Anvi’o results, the COG20 database, MicrobeAnnotator results and KEGG hierarchy were imported in R 4.1.3 and analyzed using tidyverse, imputeTS, matrixStats, fuzzyjoin, ggnewscale, ComplexHeatmap and ggven packages.
Cell morphology and phenotypic characteristics of C. intestini LMG 27436T and Commensalibacter isolates LMG 31819T, LMG 32512T and LMG 31900T were examined as described before . For testing growth in the presence of 1 and 2% NaCl and in the presence of 10% ethanol, standard medium (SM) [0.5% (m/v) yeast extract and 5% (m/v) d-glucose] was used. To test the growth on nitrate, all isolates were grown on trypticase soy agar (TSA, Oxoid) supplemented with 0.1% KNO3 and incubated for 7 days at 28 °C under anaerobic conditions. As a control experiment, isolates were also incubated on TSA without KNO3 and were incubated under the same conditions.
Results and discussion
The genome characteristics of all Commensalibacter isolates included in the present study were listed in Supplementary Table S2. The 12 new genomes resulted in assemblies of 16 to 85 contigs and genome sizes of 2.34 to 2.58 Mbp. CheckM analysis (with marker lineage Rhodospirillales) revealed more than 99% completeness and less than 0.75% contamination in each of these 12 draft assemblies. For ESL0284T, only one of the two publicly available assemblies was retained for further analysis. Only 14 of the publicly available Commensalibacter genomes comprised 16S rRNA gene sequences and therefore the remaining 14 Commensalibacter genome assemblies were excluded from further analysis.
A single copy of the rRNA operon was detected in each of the retained assemblies (Supplementary Table S2), except in Commensalibacter sp. ESL0284T (GCF_009734185.1) and Commensalibacter sp. AMU001 (GCF_003691365.1), which are complete genome sequences, and both genome assemblies comprised four identical copies of the rRNA operon. Upon remapping reads of each of the 12 new genome assemblies, we noted that the depth of coverage of the rRNA operon was approximately four times that of the remainder of the genome, suggesting that these Commensalibacter genome assemblies comprised four identical copies of the rRNA operon. Plasmid sequences were detected in each of the 12 new Commensalibacter genomes. These sequences were present in 3 to 7 contigs in the assemblies (data not shown).
The phylogenomic analysis confirmed that all 26 Commensalibacter isolates represented a single line of descent within the acetic acid bacteria, with Entomobacter blattae as nearest neighbor taxon (Fig. 1). The Commensalibacter lineage comprised four well-separated clusters with high bootstrap support. A first cluster (cluster A) comprised Commensalibacter sp. ESL0284T and ten additional honey bee isolate genomes. A second cluster (cluster B) comprised the two C. intestini isolate genomes. A third cluster (cluster C) comprised the “C. papalotli” MX01, the Asian hornet isolate Commensalibacter sp. LMG 32512T and butterfly isolate Commensalibacter sp. R-83534 genomes. Finally, a fourth cluster (cluster D) comprised the genomes of three bumble bee isolates (LMG 28296, LMG 31819T and R-53529), the rowan berry isolates (R-79671 through R-79674), two Asian hornet isolates (R-83526 and R-83540) and a single butterfly isolate (R-83493).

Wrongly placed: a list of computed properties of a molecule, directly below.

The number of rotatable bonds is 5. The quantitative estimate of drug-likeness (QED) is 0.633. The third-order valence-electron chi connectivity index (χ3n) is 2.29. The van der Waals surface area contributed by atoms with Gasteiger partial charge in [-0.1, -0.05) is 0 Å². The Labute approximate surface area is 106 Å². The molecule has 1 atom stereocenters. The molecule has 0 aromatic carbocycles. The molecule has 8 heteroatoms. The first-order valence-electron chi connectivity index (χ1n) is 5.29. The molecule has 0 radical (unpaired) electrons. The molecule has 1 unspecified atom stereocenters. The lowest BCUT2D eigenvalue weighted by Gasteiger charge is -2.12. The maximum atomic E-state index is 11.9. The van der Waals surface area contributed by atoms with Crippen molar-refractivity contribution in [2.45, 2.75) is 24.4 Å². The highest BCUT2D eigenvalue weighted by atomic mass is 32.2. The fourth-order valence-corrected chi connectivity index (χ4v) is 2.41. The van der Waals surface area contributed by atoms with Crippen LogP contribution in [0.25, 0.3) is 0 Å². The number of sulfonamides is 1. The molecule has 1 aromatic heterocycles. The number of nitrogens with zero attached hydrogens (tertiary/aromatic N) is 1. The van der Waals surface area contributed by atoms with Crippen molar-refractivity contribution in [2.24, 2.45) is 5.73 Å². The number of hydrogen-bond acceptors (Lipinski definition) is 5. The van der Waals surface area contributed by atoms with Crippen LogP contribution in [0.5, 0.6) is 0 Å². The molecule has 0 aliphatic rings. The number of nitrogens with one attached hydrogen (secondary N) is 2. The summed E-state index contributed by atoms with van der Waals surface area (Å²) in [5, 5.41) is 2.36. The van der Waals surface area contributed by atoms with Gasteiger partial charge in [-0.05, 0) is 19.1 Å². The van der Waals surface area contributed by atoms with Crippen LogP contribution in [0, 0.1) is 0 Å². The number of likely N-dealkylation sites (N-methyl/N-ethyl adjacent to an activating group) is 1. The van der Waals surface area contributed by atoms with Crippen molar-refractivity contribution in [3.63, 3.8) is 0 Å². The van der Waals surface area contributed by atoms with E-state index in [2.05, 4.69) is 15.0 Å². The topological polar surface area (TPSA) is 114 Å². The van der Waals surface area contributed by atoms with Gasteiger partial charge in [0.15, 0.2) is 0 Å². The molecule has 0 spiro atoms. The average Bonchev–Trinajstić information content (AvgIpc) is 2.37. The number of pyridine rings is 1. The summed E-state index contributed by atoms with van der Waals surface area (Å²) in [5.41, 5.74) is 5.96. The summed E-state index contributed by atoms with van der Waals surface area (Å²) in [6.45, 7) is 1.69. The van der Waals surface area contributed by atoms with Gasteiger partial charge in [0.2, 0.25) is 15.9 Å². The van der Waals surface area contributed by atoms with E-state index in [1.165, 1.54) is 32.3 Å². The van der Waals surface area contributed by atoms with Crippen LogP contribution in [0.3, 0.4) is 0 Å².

OrthoANIu and dDDH values were calculated between each pair of Commensalibacter genomes (Supplementary Fig. S1) and revealed that each of the four clusters represented a group of isolates sharing dDDH and orthoANIu values above the species delineation thresholds of 70% dDDH  and 95–96% orthoANIu . In addition, dDDH and orthoANIu between isolates of different clusters were well below both species delineation thresholds (Supplementary Fig. S1). Together, these data demonstrated that the four clusters corresponded with four Commensalibacter species. Below, we formally propose the names Commensalibacter melissae sp. nov. for the cluster A isolates, Commensalibacter papalotli sp. nov. for all cluster C isolates and Commensalibacter communis sp. nov. for all cluster D isolates (Supplementary information).
Supplementary Fig. S2 presents the estimated G + C content and genome size of each of the genomes analyzed and revealed that the four Commensalibacter species were characterized by distinct G + C content and genome size ranges. Commensalibacter melissae genomes were characterized by the highest G + C content (37.67 ± 0.08 mol %) and the smallest genome sizes (1.99 ± 0.03 Mbp), suggesting a genomic reduction that may reflect features of their ecology and their specialized association with honey bees . Commensalibacter communis genomes had a G + C content (37.40 ± 0.02 mol %) that was slightly lower than that of the C. melissae genomes, but had the largest genome sizes (2.51 ± 0.04 Mbp). In contrast, C. papalotli and C. intestini genomes were similar in size (2.35 ± 0.02 Mbp and 2.44 ± 0.01 Mbp, respectively) and had the lowest G + C content (36.68 ± 0.02 mol % and 36.83 ± 0.02 mol %, respectively).
Comparative genomic analysis
The Commensalibacter pangenome consisted of 4,523 gene clusters (54,280 CDS) which included a genus core set of 1,054 gene clusters (30,040 CDS), and 1,219 gene clusters (9,899 CDS) that were part of the species cores (Fig. 2). A total of 4,153 (68%) and 2,954 (48%) gene clusters were assigned to COG categories and KEGG ortholog groups, respectively. The distribution of COG categories among the Commensalibacter genus core genome and the Commensalibacter species core genomes (Fig. 3) showed that gene clusters with unknown function (S) were the largest category and represented 12.6% of the Commensalibacter genus core genome, and between 22.7% and 25.2% of each of the Commensalibacter species core genomes.